Jaritza Geigel, a young woman from Bushwick, Brooklyn, has been spending a lot of time in Zucotti Park this fall. She, like so many others, has been inspired by the Occupy Wall Street movement’s call to action about growing income inequality. She shares the frustration of the working New Yorkers and small business owners who are among the “99%” and who are struggling to pay their bills.
Working Americans and small businesses are paying the price for our country’s economic collapse, while many of the root causes of that collapse, like the rollback of common sense government regulation to make room for “the 1%” to reap unprecedented profits, go unaddressed.
Earlier this month, the 1% struck back with an unconscionable effort to roll back the Wage Theft Prevention Act of 2010, which implemented – for the first time in New York history – meaningful penalties to stop employers from stealing already-earned wages out of working peoples’ paychecks.
At an Oct. 25 meeting of the New York City Regional Economic Development Council, a proposal was made to exempt small businesses from the Wage Theft Prevention Act (WTPA). The WTPA, which took effect in April, 2011, increases penalties for violating – and improves enforcement of – pre-existing wage and hour laws, and adds teeth to the laws that guarantee workers the most basic rights.
What basic rights? The right to actually be paid for the work you do. The right to minimum wage, overtime pay after 40 hours a week and the right to speak up when those rights are violated, without facing threats, illegal firing, and other retaliation as a result.
The Regional Economic Development Council is charged with developing a plan for economic development to help guide the use of taxpayer subsidies and cultivate job growth. The proposal at its Oct. 25 meeting was in effect that our state’s approach to economic development should be to subsidize – through non-enforcement of the most basic right to be paid – businesses that get a leg up on the competition by stealing from their workers.
Make the Road New York led the coalition effort to pass the WTPA, and we did so because in New York City alone unscrupulous employers steal $1 billion every single year from their workers in the form of wage theft. New York enacted the Wage Theft Prevention Act because due to wage theft, a full 15% of the average low-wage worker’s paycheck never makes it home to the working families and the neighborhoods that have been hardest hit by the economic collapse. And New York enacted the Wage Theft Prevention Act because small businesses were clamoring for the help that it provides. Yes, a major purpose of the WTPA was to create a level playing field for responsible business owners; to give them, for the first time in New York State history, the ability to compete without being undercut by competitors who gain an unfair advantage by stealing workers’ wages.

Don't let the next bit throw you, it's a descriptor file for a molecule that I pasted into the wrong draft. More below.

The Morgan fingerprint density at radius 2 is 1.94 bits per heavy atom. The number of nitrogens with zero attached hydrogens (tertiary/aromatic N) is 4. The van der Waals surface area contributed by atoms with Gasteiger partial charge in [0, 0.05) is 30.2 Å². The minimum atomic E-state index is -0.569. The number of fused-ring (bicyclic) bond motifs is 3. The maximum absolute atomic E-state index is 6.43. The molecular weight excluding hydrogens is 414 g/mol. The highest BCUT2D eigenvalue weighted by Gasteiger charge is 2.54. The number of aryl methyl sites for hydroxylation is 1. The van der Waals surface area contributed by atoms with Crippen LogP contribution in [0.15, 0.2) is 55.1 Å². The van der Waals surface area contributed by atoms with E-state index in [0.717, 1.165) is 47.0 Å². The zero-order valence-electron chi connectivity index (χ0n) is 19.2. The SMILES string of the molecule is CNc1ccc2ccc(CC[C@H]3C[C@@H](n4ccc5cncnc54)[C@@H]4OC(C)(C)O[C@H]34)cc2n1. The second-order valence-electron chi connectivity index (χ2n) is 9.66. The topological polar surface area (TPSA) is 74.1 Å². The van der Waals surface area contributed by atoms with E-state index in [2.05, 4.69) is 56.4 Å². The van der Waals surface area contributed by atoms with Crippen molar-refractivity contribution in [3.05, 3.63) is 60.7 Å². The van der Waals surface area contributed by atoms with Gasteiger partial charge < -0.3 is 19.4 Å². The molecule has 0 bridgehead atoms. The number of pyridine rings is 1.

Until the passage of the WTPA, New York State was far behind dozens of other states in protecting responsible businesses and workers from the scourge of wage theft. Even Arizona had wage theft penalties that were far tougher than what New York had in place. Before the WTPA, a law-breaking employer who was finally caught for wage theft was – at maximum – required to reimburse workers for six years of stolen wages (even if the wage theft had been going on for 10 or 20 years), plus a mere 25% in liquidated damages to compensate the workers and penalize the wage theft. And the protections for workers who came forward to blow the whistle on wage theft were so full of holes that an entire workforce could easily be terrified into silence with a single threat to fire workers or call immigration authorities, often making enforcement impossible altogether.
This situation — the state of New York law before the WTPA — created a perverse incentive in favor of wage theft as a business practice: the chance of being caught for wage theft was so low, especially given worker fear of retaliation; and the penalties so minimal, that it made better business sense to steal workers’ wages and build the small risk of getting caught into the cost of doing business. This dynamic amounted to a subsidy paid to businesses stealing from their workers. Since businesses engaged in wage theft are also highly likely to be stealing from the Workers’ Compensation and Unemployment systems, the state of New York law before the Wage Theft Prevention Act was that we were subsidizing theft from our workers and theft from our tax base.
You don’t have to be an Occupy Wall Street protester to be disgusted at advocacy for wage thieves, or to believe that subsidizing theft from our working families and our tax base is not the right kind of economic development policy for New York State.
Deborah Axt is deputy director of Make the Road New York, a non-profit community based organization in Bushwick, Brooklyn that promotes economic justice, equity and opportunity for all New Yorkers.
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